Better architecting with – digital models

1 The expression “all models are wrong” is wrong

"All models are wrong" is a well-known aphorism from statistics (attributed statistician to George Box, 1976), which has been used in other disciplines. A modern book on system engineering claims that "The map is not the territory, the menu can’t be eaten, the drawings do not fly, the source code does not store the values of its variables during execution". Let's analyse these statements.

The territory existed before its map. A map is an informational (or digital right now) "twin" of the territory. Since the territory is a natural (made by nature) object, its digital "twin" (made by man) is secondary and approximative.

The menu is the chef's plan and, at the same time, the informational (or digital right now) "twin" of kitchen services. Kitchen services are planned ahead for the several good reasons: discuss them with all the involved persons, organize work, optimize costs and reduce risks. Thus the menu (as a planning tool) helps in achieving the result, but it is not mandatory to provide services. In this case, the informational (or digital right now) "twin" may appear before the physical "twin".

It is clear that the drawings do not fly, but there is no flight without them. Those drawings is a necessary "part" of the aircraft to be manufactured according to these drawings. It is clear that the drawings, in themselves, are not a sufficient "part" of the aircraft because there is a long way from the drawing to the working copy. However, we can consider that the drawings are informational (or digital right now) "ancestors" of aircrafts. In this case, the informational (or digital right now) "twin" is necessarily created before its physical "twin".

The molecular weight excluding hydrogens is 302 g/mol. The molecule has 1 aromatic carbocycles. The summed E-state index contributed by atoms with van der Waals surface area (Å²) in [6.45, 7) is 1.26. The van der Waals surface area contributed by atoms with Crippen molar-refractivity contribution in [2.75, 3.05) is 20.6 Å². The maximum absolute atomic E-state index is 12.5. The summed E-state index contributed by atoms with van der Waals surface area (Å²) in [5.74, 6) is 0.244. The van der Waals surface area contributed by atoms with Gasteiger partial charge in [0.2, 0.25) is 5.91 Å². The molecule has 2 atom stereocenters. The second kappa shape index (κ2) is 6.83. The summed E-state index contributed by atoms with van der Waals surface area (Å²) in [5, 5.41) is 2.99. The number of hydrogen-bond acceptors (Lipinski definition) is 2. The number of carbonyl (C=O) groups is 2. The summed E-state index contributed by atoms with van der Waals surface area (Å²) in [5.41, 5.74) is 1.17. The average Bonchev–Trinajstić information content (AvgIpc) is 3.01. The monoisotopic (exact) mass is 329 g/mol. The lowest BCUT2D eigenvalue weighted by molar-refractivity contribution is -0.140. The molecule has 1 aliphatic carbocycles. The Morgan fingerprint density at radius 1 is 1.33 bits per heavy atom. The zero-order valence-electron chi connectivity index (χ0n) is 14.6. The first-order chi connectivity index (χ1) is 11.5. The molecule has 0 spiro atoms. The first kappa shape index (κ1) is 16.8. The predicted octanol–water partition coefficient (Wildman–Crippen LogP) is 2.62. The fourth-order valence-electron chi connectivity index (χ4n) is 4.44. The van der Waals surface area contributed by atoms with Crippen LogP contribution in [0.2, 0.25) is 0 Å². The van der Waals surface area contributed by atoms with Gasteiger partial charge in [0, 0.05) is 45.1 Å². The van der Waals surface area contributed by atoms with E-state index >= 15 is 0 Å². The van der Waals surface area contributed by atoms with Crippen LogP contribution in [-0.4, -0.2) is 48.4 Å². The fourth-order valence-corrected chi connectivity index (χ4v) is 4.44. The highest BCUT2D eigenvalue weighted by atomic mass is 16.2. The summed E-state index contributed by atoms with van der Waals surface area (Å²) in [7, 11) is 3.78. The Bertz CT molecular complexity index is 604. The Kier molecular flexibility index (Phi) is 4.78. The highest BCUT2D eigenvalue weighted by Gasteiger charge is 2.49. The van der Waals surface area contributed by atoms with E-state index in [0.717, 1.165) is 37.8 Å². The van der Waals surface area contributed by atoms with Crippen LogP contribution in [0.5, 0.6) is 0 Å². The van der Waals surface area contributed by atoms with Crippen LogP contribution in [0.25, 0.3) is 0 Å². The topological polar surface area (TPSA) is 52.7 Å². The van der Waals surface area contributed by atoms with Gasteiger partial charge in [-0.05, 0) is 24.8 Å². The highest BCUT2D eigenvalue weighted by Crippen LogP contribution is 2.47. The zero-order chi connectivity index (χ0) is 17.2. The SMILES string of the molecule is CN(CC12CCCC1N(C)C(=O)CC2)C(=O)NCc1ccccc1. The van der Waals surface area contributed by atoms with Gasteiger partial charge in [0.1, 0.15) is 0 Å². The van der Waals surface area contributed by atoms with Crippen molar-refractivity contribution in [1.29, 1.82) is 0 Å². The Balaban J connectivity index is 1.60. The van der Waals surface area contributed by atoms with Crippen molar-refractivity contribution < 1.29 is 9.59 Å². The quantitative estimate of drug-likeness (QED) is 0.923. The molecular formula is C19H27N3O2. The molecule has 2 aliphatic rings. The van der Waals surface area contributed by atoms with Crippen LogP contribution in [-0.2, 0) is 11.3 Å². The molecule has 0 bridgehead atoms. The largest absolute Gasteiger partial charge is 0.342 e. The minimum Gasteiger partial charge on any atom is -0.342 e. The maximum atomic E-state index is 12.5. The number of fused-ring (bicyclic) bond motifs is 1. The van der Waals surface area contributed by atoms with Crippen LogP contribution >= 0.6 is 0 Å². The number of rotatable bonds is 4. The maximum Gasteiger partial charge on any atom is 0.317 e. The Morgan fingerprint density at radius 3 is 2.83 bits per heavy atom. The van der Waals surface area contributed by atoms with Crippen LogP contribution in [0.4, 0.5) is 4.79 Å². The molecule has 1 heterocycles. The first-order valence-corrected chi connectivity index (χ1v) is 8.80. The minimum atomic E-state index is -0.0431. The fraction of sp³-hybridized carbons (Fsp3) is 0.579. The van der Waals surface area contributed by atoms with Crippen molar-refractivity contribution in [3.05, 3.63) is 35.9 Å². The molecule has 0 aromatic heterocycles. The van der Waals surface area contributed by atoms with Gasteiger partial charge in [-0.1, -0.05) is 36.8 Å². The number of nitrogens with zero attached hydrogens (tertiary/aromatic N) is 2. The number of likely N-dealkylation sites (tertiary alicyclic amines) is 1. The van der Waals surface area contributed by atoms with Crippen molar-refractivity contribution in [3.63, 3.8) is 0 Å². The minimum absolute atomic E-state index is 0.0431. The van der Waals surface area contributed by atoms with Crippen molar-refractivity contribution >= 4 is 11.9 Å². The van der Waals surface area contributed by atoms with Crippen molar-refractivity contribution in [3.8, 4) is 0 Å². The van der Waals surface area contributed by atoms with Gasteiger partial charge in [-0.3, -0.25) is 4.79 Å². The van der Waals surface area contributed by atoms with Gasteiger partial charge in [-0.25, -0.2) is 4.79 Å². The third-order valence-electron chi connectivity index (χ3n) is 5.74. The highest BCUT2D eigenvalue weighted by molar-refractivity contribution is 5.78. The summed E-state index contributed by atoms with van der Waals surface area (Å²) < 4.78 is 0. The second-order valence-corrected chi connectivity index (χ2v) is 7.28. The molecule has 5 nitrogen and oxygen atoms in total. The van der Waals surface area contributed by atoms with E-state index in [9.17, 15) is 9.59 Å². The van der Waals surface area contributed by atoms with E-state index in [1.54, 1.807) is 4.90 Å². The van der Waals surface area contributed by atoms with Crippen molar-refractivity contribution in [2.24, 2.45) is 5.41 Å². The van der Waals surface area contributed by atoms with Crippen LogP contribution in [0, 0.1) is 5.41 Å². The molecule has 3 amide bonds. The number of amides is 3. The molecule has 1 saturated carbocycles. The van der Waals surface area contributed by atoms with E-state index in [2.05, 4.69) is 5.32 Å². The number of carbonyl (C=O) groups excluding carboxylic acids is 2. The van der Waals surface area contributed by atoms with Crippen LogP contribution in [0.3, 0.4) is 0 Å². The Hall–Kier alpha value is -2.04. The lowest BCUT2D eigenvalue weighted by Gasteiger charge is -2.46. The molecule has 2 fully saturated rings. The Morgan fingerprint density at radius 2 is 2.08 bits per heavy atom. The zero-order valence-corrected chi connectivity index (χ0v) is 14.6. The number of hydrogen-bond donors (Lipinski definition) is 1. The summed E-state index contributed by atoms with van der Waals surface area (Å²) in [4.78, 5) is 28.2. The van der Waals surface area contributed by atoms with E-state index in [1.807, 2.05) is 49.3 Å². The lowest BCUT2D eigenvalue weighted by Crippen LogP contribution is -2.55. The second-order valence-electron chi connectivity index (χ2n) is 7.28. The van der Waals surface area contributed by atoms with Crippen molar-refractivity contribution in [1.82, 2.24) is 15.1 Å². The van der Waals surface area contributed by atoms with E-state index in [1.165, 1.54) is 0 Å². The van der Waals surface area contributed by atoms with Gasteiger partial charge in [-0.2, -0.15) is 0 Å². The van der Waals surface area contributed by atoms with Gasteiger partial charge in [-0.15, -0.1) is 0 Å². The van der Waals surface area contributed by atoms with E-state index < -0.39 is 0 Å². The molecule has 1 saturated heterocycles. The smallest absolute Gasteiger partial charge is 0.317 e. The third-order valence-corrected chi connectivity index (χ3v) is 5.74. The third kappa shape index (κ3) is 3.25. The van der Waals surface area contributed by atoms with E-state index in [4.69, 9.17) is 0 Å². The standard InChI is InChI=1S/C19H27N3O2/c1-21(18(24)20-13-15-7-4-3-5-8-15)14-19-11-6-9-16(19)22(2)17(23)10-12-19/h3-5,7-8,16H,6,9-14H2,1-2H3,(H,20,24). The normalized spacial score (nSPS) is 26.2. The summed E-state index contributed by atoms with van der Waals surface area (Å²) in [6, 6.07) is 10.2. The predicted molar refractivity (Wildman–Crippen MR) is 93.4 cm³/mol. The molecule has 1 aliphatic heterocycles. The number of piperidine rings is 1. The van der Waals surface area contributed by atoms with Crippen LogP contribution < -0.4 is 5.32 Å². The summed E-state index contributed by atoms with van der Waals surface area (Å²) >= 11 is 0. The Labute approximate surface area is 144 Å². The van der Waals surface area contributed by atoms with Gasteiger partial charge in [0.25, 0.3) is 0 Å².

Well, finally, the computer program and its source code. What is the relationship between them? There is no program without its source code. The source code can be expressed in several views - in high-level language and in the language of machine instructions (i.e. assembler). This is common but not necessary, because the source code can be interpreted directly without being translated into machine instructions. Wait, this looks rather familiar.

Wow, this is the genetic code for a bionic program! The genetic code does not have all the details, but it determines (albeit partially) the future bionic system. Of course, any bionic system is an adaptive system with a complex "bootstrap" procedure. While modern software systems must be highly-dependable.

So, in ther digital world we copy the mother nature – we create a piece of digital genetic code (in some programming languages) and from it we create a program with the help of the digital environment. Thus, the source code is the main part of the program. Both they are digital artefacts. In this case, there is only an informational (or digital right now) "twin". Well then, it is not a "twin" but an "original"! And this is a digital model.

Physical form
Digital form
1. Territory
2. Menu (probably)
3. Drawings (mandatory)
4. Program (inevitable)
2. Meal
3 Plane
1. Map

2 Obliterating differences between architecture and its description in the digital world